American Journal of Theoretical and Applied Statistics
Volume 6, Issue 1, January 2017, Pages: 22-31
Received: Dec. 8, 2016;
Accepted: Dec. 20, 2016;
Published: Jan. 18, 2017
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Nancy Wairimu Gathimba, Department of Statistics and Acturial Sciences, Jomo Kenyatta University of Agriculture and Technology, Nairobi, Kenya
Anthony Wanjoya, Department of Statistics and Acturial Sciences, Jomo Kenyatta University of Agriculture and Technology, Nairobi, Kenya
George Kipruto Kiplagat, Department of Statistics and Acturial Sciences, Jomo Kenyatta University of Agriculture and Technology, Nairobi, Kenya
Levi Mbugua, Department of Statistics and Acturial Sciences, Technical University, Nairobi, Kenya
Koima Kibiwott, Department of Statistics and Acturial Sciences, Kabarak University, Nakuru, Kenya
The strong association of birth weight with infant mortality is the main focus of birth weight research, with the assumption that birth weight is a major determinant of infant survival. Studies on factors of low birth weight in Kenya have neglected the flexible approach of using smooth functions for some covariates in models. Such flexible approach reveals detailed relationship of covariates with the response. The study sought to investigate risk factors of low birth weight in Kenya by assuming a flexible approach for continuous covariates and geographical random effect. The study used semi parametric models to flexibly model the effects of selected covariates and spatial effects. Our spatial analysis is based on a flexible geo-additive model using the provinces as the geographic unit of analysis, which allows to separate smooth structured spatial effects from random effect. A Gaussian model for birth weight in grams and a binary logistic model for the binary outcome were fitted. Continuous covariates was modeled by the penalized (p) splines and spatial effects was smoothed by the two dimensional p-spline. The specific objectives of the study was to investigate factors of low birth weight in Kenya by taking into account the hierarchical nature of child birth weight factors using a Bayesian hierarchical model. The study used secondary data from Kenya 2014 demographic and health survey (KDHS) data. The study found that child birth order, mother weight and height are significant predictors of birth weight. Secondary education for mother, birth order categories 2-3 and 4-5, wealth index of richer family and mother height were significant predictors of child size at birth. The area associated with low birth weight was North Eastern and areas with increased risk to less than average size at birth were Central and Eastern. The study found support for the flexible modeling of some covariates that clearly have nonlinear influences. Nevertheless there was no strong support for inclusion of geographical spatial analysis. The spatial patterns and the maps generated could be used for targeting development efforts at a glance. These findings have important implications for targeting policy as well as the search for left-out variables that might account for these residual spatial patterns.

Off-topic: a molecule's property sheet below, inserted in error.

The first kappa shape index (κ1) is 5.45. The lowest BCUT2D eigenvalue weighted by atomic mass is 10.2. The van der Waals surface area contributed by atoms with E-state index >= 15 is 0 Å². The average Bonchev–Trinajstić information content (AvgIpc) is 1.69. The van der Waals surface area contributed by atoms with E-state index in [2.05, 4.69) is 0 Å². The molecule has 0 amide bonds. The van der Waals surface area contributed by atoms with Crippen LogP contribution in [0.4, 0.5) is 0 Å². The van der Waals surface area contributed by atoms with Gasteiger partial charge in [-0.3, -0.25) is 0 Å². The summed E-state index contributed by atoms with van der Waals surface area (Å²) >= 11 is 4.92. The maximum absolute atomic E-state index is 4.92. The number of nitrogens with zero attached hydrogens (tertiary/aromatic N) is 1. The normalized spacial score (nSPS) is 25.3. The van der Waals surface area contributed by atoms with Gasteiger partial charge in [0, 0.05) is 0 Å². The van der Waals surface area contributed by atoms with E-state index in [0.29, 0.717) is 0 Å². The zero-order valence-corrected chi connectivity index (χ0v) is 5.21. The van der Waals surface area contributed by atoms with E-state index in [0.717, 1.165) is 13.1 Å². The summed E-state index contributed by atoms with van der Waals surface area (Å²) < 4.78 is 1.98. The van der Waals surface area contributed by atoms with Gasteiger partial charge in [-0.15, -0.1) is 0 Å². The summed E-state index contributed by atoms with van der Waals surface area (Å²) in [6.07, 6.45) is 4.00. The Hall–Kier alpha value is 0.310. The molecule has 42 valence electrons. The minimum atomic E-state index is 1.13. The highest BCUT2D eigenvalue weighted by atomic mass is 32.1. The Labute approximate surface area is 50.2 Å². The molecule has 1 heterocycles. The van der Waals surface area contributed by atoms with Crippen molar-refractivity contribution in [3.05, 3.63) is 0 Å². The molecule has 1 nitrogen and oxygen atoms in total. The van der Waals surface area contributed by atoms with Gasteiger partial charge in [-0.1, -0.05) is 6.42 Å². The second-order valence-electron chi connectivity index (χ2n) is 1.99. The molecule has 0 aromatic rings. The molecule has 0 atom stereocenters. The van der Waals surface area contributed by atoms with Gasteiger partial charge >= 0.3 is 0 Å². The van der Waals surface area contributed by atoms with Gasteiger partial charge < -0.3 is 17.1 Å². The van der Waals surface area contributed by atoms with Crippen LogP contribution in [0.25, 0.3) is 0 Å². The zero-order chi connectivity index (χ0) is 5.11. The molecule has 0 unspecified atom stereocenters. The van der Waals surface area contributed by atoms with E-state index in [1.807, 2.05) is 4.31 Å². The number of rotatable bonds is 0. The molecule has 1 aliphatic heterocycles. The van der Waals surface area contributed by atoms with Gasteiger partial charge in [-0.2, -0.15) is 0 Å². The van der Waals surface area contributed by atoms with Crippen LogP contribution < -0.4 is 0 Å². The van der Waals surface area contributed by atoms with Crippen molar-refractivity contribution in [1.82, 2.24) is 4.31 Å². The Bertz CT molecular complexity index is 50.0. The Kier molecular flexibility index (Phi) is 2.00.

Nancy Wairimu Gathimba,
George Kipruto Kiplagat,
Modeling Maternal Risk Factors Affecting Low Birth Weight Among Infants in Kenya, American Journal of Theoretical and Applied Statistics.
Vol. 6, No. 1,
2017, pp. 22-31.
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